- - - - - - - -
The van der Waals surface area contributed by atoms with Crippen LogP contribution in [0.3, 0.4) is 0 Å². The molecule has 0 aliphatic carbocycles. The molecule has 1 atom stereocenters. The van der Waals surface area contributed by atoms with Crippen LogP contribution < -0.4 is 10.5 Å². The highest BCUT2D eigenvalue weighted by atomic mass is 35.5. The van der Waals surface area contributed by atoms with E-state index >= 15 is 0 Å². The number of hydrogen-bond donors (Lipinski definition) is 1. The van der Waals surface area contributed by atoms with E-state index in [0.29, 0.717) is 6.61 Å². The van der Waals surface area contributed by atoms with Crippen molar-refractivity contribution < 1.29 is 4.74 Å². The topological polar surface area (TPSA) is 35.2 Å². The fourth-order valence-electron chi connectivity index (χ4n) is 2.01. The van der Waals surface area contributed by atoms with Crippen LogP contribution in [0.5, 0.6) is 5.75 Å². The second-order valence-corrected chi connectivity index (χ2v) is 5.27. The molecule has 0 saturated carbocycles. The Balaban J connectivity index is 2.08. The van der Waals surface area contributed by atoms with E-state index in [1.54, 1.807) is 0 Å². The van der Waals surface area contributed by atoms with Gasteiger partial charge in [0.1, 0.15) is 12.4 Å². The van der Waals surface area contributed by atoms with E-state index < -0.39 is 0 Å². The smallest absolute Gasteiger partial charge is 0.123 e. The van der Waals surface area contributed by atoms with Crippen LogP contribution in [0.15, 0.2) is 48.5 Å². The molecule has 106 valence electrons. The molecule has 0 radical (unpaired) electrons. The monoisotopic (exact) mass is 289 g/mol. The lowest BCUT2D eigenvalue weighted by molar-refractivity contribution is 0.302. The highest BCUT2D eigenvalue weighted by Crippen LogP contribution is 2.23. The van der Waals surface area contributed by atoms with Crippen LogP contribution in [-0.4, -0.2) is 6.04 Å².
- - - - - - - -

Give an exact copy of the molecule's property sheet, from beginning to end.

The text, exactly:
The van der Waals surface area contributed by atoms with Crippen LogP contribution in [0.3, 0.4) is 0 Å². The molecule has 0 aliphatic carbocycles. The molecule has 1 atom stereocenters. The van der Waals surface area contributed by atoms with Crippen LogP contribution < -0.4 is 10.5 Å². The highest BCUT2D eigenvalue weighted by atomic mass is 35.5. The van der Waals surface area contributed by atoms with E-state index >= 15 is 0 Å². The number of hydrogen-bond donors (Lipinski definition) is 1. The van der Waals surface area contributed by atoms with E-state index in [0.29, 0.717) is 6.61 Å². The van der Waals surface area contributed by atoms with Crippen molar-refractivity contribution < 1.29 is 4.74 Å². The topological polar surface area (TPSA) is 35.2 Å². The fourth-order valence-electron chi connectivity index (χ4n) is 2.01. The van der Waals surface area contributed by atoms with Crippen LogP contribution in [0.5, 0.6) is 5.75 Å². The second-order valence-corrected chi connectivity index (χ2v) is 5.27. The molecule has 0 saturated carbocycles. The Balaban J connectivity index is 2.08. The van der Waals surface area contributed by atoms with E-state index in [1.54, 1.807) is 0 Å². The van der Waals surface area contributed by atoms with Gasteiger partial charge in [0.1, 0.15) is 12.4 Å². The van der Waals surface area contributed by atoms with E-state index < -0.39 is 0 Å². The smallest absolute Gasteiger partial charge is 0.123 e. The van der Waals surface area contributed by atoms with Crippen LogP contribution in [0.15, 0.2) is 48.5 Å². The molecule has 106 valence electrons. The molecule has 0 radical (unpaired) electrons. The monoisotopic (exact) mass is 289 g/mol. The lowest BCUT2D eigenvalue weighted by molar-refractivity contribution is 0.302. The highest BCUT2D eigenvalue weighted by Crippen LogP contribution is 2.23. The van der Waals surface area contributed by atoms with Crippen LogP contribution in [-0.4, -0.2) is 6.04 Å².